by Katerina Iliakopoulou and Mary Kekatos
On a cold night in early February, a family dispute on a relatively quiet street in Flushing turned deadly in an instant, leaving a 57-year old man dead outside the front door of a two-story Tudor stone house on Utopia Parkway.
Police arrested the man’s 19-year-old son, Dimitrios (Dimitris) Safetis, and charged him with manslaughter, assault, and criminal possession of a weapon. According to the criminal complaint, the teenager wrestled a metal car club away from his father, Ioannis Safetis, also known as Yannis. Dimitris allegedly struck his younger 16-year-old brother, Niko, in the face first and then bashed his father over the head with the club. Safetis was rushed to New York Hospital of Queens, where he was pronounced dead from blunt force trauma to the head.
What unfolded on that cold Feb. 5 will likely be talked about in court in the months ahead, but what happened in front of 4705 Utopia Parkway is not a simple story.
The house was not where the Safetises lived, but the place appears to mourn for the deceased man. The wall-mounted lantern next to the front door is dressed in a black gossamer veil. Small red paper hearts rest on the stone walls. A clay pot with three red heart balloons, two flags—one American and one Greek—and photos of a salt-and-pepper haired man smiling, is set as a memorial on the spot where Safetis fell dead. Attached to it, a note on red paper reads:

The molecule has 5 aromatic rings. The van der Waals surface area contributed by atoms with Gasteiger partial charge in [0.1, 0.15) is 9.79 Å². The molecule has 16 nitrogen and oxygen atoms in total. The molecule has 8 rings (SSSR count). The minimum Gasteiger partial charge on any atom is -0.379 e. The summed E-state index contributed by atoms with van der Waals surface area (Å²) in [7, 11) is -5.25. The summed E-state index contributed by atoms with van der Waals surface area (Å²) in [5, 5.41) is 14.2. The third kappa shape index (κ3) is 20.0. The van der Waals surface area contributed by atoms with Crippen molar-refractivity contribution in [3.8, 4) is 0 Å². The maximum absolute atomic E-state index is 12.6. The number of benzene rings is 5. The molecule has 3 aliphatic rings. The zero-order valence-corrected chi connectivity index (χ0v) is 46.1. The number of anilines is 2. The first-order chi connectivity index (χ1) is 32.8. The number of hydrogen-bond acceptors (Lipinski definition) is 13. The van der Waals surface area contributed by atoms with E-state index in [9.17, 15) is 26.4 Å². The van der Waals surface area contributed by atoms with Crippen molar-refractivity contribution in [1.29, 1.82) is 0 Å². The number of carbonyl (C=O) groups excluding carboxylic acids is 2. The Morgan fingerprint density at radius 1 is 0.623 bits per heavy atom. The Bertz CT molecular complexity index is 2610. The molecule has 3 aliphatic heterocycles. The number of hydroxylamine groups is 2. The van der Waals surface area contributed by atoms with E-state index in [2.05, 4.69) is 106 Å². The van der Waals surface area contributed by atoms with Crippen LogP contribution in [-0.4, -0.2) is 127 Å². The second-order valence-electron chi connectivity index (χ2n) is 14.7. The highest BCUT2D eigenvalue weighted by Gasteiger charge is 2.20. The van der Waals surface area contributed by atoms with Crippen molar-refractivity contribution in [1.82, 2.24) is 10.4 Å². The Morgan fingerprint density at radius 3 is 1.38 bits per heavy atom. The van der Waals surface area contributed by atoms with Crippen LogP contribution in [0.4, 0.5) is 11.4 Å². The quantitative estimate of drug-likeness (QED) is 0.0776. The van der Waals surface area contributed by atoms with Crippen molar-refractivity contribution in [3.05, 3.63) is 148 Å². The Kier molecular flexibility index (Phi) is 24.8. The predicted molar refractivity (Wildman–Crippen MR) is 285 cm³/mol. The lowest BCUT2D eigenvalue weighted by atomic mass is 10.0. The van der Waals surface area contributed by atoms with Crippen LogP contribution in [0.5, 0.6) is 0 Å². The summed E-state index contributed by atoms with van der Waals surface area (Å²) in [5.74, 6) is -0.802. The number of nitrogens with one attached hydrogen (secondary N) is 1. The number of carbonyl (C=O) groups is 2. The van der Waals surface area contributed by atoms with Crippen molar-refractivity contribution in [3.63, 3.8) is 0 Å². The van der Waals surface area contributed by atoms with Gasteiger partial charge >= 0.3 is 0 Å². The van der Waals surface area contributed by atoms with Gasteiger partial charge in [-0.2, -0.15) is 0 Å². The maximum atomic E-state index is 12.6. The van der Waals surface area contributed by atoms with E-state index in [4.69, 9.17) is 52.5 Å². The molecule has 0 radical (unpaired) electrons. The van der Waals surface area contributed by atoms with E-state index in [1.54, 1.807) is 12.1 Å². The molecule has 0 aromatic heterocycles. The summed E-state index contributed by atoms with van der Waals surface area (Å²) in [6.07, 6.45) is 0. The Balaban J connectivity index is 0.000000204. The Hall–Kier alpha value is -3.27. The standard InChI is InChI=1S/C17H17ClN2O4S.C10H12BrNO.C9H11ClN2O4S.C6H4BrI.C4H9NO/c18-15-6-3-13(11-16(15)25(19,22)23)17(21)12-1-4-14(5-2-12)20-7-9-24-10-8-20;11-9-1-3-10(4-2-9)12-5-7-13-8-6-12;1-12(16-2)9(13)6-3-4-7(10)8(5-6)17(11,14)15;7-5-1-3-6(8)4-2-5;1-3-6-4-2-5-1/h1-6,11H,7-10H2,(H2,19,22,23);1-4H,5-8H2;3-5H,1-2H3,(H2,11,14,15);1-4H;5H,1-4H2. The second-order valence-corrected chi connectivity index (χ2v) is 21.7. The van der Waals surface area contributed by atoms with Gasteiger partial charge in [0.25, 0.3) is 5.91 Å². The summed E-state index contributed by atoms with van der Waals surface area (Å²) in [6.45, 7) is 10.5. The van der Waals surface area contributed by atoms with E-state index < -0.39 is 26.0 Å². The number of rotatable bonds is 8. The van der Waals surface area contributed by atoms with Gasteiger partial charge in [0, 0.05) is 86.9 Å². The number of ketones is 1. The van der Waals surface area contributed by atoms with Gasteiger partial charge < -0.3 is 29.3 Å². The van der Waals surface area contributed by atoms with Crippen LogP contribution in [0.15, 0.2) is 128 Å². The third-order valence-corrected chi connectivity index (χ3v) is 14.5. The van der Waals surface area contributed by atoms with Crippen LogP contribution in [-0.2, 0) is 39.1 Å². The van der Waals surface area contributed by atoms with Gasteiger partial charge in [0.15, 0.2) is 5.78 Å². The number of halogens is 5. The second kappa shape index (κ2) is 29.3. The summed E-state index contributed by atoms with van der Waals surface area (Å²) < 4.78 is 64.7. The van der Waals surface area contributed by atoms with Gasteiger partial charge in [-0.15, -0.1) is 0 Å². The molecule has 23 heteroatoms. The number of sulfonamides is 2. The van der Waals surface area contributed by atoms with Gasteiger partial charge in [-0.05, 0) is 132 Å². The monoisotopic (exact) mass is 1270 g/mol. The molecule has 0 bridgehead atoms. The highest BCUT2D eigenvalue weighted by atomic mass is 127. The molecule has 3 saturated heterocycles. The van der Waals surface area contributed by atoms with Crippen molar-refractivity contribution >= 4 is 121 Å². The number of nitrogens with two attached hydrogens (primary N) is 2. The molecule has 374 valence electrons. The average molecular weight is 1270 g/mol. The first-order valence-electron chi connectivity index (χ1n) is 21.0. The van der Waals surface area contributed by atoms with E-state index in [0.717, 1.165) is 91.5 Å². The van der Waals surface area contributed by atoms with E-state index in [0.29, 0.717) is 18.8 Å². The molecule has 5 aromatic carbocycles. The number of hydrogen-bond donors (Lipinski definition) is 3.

“Yianne Safetis my beloved that I Love near and far Died in front of Utopia, once we shared of Love and dispute. Peaceful Mind Soul.”
Safetis’ ex-girlfriend, Irene Vrachnos, 50, has lived in the house on Utopia Parkway with her daughter and two sons from a previous marriage for 17 years. The first time Vrachnos remembers meeting Safetis was in 2009 at a Waldbaum’s on Francis Lewis Boulevard in Flushing, when the then-50-year-old bearded construction worker in his dirty uniform, as she recalls, heard her speaking in Greek with her daughter. She says she made him laugh. He gave her his number, but she didn’t call him until a few months later, when the house on 4705 Utopia caught fire. Safetis helped her rebuild, she says. He mended all the things the insurance didn’t cover. He painted the walls. He put up the curtains. He replaced the chandelier. “I see him everywhere I look in this house,” says Vrachnos.
Safetis would often tell her that they would die together, Vrachnos recalls. But other times, she says, he was worried that his kids would break them up. Safetis’ sons from a previous marriage—Dimitris and Nikolaos (Niko)—grew up in Hicksville, Long Island with their mother and grandparents. But when the children started having problems in school in 2013, they moved in with their father into his apartment on 190th Street in Auburndale.
According to Anna Myroni, a friend of the father, the older son, Dimitris, suffered from a drinking problem. “Yannis complained a lot about Dimitris getting drunk often or not waking up on time to go to work,” says Myroni.
Vrachnos says both Safetis and his sons found the transition of living together overwhelming. She says they would have many confrontations in public. A neighbor of Safetis, who asked not to be named, says he would often hear loud yelling from their apartment. Another neighbor across the hall from the Safetises’ described the father as a man of few words. “He was no-nonsense with everybody,” he adds.
“He was a history buff,” says a close friend of Safetis, who did not wish to be named. “He would playfully boast that he hails from Mounta Olympus in Greece, where the ancient Greek gods reside. He had a heart of gold.”
Myroni, who also runs Bahari Estiatorio, a Greek restaurant in Astoria, also remembers Safetis as a kind and honest man. She says he would stop by the restaurant every day, on his way to or from work for a cup of coffee. “He was very energetic,” says Myroni. “A proud father, who strived for his sons.”